Part 3: Presumed Private Until Proven Public

In our first installment in this series on nonprofit formation, we discussed what organizations and activities can qualify for tax exemption and what to consider before starting a nonprofit. In Part 2, we discussed selecting your organization’s initial directors and officers and drawing up your organization’s governance documents.

In this post, we will discuss the different categories of nonprofit organizations that the IRS recognizes as tax-exempt under Section 501(c)(3). These include public charities, private foundations, and private operating foundations. When you apply for exempt status from the IRS, you will need to specify which of these categories your organization fits into. Misclassifying your organization can result in significant problems down the road and converting from one category to another can take up to five years. So it’s important to understand these categories up front so that you can be confident which of them best fits your organization.

Nonprofits With Legs: Public Charities

Most active 501(c)(3) organizations are public charities. Public charities are nonprofits that do things. They engage in tax-exempt activities. Public charities include churches, hospitals, aid and relief organizations, Little League clubs, private schools, and other nonprofit organizations that conduct religious, educational, and/or charitable activities.

Because public charities do important things that help society, the IRS generally allows donors to these organizations to deduct donations to public charities up to 60% of their gross adjusted income. Public charities also generally have easier annual reporting requirements compared to private foundations.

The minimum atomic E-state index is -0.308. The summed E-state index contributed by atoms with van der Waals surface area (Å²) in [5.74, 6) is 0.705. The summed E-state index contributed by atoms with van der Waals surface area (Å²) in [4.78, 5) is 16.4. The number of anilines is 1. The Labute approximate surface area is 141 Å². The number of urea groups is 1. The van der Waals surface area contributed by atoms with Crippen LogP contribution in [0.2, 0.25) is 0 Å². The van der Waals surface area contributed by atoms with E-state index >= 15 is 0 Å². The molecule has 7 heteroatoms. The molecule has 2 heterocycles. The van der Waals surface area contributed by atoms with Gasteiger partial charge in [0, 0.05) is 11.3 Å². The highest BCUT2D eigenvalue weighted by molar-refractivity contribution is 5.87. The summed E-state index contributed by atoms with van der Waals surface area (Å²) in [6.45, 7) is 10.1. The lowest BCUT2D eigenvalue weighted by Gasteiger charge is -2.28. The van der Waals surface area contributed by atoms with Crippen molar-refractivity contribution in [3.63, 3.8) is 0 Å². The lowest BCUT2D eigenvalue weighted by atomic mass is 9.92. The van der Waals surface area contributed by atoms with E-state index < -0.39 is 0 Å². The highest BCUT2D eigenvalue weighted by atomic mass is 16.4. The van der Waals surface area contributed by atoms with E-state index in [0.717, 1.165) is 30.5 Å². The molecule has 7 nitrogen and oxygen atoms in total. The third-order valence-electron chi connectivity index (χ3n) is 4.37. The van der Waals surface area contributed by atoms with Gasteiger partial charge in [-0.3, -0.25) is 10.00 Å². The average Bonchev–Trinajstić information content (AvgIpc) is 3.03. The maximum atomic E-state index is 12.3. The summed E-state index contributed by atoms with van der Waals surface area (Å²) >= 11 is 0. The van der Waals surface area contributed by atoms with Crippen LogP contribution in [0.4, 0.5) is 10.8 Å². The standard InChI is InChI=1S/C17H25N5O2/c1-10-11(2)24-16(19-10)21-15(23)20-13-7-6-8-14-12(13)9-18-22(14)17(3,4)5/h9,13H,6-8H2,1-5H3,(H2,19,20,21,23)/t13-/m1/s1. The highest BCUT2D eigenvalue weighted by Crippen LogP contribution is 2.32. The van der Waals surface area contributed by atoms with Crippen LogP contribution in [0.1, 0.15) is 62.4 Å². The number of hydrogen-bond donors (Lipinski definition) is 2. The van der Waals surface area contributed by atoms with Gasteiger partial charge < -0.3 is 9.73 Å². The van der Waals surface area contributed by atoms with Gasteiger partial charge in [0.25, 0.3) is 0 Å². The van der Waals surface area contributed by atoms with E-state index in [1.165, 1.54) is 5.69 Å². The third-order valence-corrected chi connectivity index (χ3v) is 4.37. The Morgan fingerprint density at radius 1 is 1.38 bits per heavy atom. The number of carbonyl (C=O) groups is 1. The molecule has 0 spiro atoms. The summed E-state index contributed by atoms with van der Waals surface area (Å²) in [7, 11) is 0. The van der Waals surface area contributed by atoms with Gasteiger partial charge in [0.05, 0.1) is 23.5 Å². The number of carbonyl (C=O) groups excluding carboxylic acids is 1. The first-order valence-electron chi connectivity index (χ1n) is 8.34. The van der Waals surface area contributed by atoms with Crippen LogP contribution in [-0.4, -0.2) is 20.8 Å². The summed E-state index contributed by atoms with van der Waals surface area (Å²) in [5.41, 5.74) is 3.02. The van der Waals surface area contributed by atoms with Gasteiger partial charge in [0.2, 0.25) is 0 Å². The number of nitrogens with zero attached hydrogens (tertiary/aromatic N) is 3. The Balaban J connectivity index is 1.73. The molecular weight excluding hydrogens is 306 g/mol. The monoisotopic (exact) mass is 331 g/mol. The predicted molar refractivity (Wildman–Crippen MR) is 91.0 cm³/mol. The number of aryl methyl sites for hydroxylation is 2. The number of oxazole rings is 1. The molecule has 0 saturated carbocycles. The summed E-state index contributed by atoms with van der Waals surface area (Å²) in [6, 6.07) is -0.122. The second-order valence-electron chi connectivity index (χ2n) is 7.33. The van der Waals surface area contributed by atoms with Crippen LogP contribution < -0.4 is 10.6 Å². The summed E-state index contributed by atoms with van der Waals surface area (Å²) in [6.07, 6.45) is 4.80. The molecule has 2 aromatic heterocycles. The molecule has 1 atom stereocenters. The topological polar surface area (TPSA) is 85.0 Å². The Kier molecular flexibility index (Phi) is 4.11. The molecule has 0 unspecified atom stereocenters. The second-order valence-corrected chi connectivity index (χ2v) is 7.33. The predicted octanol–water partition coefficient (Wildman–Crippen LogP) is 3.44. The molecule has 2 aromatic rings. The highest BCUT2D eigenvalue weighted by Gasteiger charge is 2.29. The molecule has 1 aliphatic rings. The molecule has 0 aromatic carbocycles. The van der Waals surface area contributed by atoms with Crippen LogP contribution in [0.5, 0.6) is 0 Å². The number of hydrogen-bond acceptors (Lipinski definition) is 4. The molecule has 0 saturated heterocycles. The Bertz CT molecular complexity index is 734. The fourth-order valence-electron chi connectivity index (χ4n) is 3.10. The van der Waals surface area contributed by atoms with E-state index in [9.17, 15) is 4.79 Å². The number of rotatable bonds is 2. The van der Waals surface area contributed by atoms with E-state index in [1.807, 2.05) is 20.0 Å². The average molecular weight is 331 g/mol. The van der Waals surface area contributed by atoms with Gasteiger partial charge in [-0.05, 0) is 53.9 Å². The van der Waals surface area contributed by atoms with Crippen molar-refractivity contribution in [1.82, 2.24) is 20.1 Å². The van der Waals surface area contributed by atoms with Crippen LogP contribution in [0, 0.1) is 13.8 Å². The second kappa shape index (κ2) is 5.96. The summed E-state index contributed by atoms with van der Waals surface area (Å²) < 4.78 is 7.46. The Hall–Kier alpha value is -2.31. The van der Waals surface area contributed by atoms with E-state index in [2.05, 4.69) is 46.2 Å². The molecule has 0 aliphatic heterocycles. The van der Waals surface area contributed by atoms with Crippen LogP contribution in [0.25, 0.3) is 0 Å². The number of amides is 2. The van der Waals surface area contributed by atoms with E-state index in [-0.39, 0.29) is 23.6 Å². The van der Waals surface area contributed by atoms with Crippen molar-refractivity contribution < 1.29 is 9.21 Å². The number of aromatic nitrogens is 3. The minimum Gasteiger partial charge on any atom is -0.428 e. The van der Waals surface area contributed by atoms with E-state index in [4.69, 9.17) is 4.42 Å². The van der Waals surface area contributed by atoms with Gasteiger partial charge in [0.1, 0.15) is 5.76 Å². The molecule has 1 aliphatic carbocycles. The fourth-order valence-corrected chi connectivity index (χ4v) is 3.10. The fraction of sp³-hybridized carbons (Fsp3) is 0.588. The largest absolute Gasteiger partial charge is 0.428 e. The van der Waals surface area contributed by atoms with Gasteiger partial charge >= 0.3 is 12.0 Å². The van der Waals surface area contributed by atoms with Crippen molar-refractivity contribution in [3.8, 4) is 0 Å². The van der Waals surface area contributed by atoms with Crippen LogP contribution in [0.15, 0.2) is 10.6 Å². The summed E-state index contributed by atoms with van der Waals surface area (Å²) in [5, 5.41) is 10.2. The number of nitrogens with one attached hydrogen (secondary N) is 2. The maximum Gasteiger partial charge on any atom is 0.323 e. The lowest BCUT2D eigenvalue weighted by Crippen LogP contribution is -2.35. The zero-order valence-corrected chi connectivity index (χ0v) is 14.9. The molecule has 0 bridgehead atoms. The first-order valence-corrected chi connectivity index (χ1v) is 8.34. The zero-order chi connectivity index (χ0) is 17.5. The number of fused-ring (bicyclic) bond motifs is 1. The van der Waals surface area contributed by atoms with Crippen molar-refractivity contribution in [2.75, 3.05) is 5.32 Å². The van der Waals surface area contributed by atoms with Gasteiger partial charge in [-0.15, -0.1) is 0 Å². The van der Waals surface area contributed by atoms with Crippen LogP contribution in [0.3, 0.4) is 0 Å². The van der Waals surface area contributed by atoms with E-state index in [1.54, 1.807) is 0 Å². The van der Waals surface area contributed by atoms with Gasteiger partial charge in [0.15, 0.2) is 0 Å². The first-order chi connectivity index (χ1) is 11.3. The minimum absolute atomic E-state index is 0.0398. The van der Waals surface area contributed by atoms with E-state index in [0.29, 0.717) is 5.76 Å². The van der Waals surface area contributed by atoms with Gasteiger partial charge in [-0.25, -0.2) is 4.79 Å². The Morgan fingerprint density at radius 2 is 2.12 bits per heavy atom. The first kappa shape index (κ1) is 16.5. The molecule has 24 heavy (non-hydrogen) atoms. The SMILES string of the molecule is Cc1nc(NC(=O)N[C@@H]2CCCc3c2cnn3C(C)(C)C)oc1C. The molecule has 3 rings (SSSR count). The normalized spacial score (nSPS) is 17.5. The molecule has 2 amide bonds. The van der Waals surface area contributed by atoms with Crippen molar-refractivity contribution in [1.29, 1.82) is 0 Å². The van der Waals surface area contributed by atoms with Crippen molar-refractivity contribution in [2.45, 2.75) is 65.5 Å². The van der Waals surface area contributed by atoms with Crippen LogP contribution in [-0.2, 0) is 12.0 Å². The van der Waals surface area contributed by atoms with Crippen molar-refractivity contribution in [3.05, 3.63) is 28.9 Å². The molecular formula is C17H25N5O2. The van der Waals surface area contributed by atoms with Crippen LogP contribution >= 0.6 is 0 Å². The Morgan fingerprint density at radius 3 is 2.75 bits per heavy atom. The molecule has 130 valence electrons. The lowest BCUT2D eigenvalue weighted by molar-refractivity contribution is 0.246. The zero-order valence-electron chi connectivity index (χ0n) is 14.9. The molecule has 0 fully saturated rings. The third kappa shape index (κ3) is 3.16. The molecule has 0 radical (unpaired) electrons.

If your nonprofit organization idea is in the realm of doing things (which most are), then you need to make sure that it can and will meet the requirements for being a public charity. First, in order to be a public charity, an organization must show that it receives (or will receive) a substantial part of its funding from a broad base of public support or government sources and not from just a handful of large donors. This is known as the “Public Support Test.” Second, the board of a public charity must be mostly comprised of directors who are not related to one another by blood, marriage, or outside business relationship.

The gist of these requirements is that a public charity cannot be closely-governed or closely-funded by family members or business partners. Each of these requirements have lots of nuanced exceptions, caveats, and criteria under the tax code and IRS regulations. Organizations should consult with knowledgeable legal counsel or a tax professional to make sure they comply with these rules for obtaining and maintaining public charity status.

Nonprofits With Pockets: Private Foundations

Not all nonprofits do things. Some of them just have things, particularly money for grants to public charities. These are private foundations. The main function of a private foundation is to hold assets tax-free for the purpose of distributing its assets to other nonprofits.

Unlike public charities, private foundations can be governed by directors who are family members or business partners. Moreover, private foundations do not need to meet the Public Support Test. Private foundations can be closely controlled and closely funded.